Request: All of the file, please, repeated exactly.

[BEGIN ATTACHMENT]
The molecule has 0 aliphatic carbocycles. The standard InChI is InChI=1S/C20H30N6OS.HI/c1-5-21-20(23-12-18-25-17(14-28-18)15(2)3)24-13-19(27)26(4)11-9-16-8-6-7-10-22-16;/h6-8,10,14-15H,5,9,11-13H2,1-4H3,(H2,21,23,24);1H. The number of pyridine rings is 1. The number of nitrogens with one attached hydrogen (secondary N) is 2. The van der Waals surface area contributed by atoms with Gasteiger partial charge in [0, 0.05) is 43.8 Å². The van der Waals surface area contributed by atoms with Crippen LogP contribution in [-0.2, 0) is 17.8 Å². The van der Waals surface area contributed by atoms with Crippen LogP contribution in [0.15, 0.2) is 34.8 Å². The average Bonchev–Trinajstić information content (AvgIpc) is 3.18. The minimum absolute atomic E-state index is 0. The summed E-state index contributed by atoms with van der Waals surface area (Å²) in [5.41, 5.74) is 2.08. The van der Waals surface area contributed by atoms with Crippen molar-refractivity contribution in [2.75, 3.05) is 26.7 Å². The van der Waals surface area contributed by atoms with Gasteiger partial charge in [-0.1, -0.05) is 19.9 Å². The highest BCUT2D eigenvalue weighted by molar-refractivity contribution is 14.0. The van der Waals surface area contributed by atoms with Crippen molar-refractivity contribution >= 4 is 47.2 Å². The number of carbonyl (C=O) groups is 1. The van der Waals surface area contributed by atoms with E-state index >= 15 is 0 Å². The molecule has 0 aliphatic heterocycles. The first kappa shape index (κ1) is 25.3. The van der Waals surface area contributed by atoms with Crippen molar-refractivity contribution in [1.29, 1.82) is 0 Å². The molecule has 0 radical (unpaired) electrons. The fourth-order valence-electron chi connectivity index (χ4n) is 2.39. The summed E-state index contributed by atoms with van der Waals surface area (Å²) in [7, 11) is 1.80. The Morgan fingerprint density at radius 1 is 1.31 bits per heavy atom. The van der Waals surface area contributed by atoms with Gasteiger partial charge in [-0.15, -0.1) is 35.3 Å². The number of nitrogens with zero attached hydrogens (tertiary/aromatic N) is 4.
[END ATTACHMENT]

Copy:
The molecule has 0 aliphatic carbocycles. The standard InChI is InChI=1S/C20H30N6OS.HI/c1-5-21-20(23-12-18-25-17(14-28-18)15(2)3)24-13-19(27)26(4)11-9-16-8-6-7-10-22-16;/h6-8,10,14-15H,5,9,11-13H2,1-4H3,(H2,21,23,24);1H. The number of pyridine rings is 1. The number of nitrogens with one attached hydrogen (secondary N) is 2. The van der Waals surface area contributed by atoms with Gasteiger partial charge in [0, 0.05) is 43.8 Å². The van der Waals surface area contributed by atoms with Crippen LogP contribution in [-0.2, 0) is 17.8 Å². The van der Waals surface area contributed by atoms with Crippen LogP contribution in [0.15, 0.2) is 34.8 Å². The average Bonchev–Trinajstić information content (AvgIpc) is 3.18. The minimum absolute atomic E-state index is 0. The summed E-state index contributed by atoms with van der Waals surface area (Å²) in [5.41, 5.74) is 2.08. The van der Waals surface area contributed by atoms with Crippen molar-refractivity contribution in [2.75, 3.05) is 26.7 Å². The van der Waals surface area contributed by atoms with Gasteiger partial charge in [-0.1, -0.05) is 19.9 Å². The highest BCUT2D eigenvalue weighted by molar-refractivity contribution is 14.0. The van der Waals surface area contributed by atoms with Crippen molar-refractivity contribution >= 4 is 47.2 Å². The number of carbonyl (C=O) groups is 1. The van der Waals surface area contributed by atoms with E-state index >= 15 is 0 Å². The molecule has 0 aliphatic heterocycles. The first kappa shape index (κ1) is 25.3. The van der Waals surface area contributed by atoms with Crippen molar-refractivity contribution in [1.29, 1.82) is 0 Å². The molecule has 0 radical (unpaired) electrons. The fourth-order valence-electron chi connectivity index (χ4n) is 2.39. The summed E-state index contributed by atoms with van der Waals surface area (Å²) in [7, 11) is 1.80. The Morgan fingerprint density at radius 1 is 1.31 bits per heavy atom. The van der Waals surface area contributed by atoms with Gasteiger partial charge in [-0.15, -0.1) is 35.3 Å². The number of nitrogens with zero attached hydrogens (tertiary/aromatic N) is 4.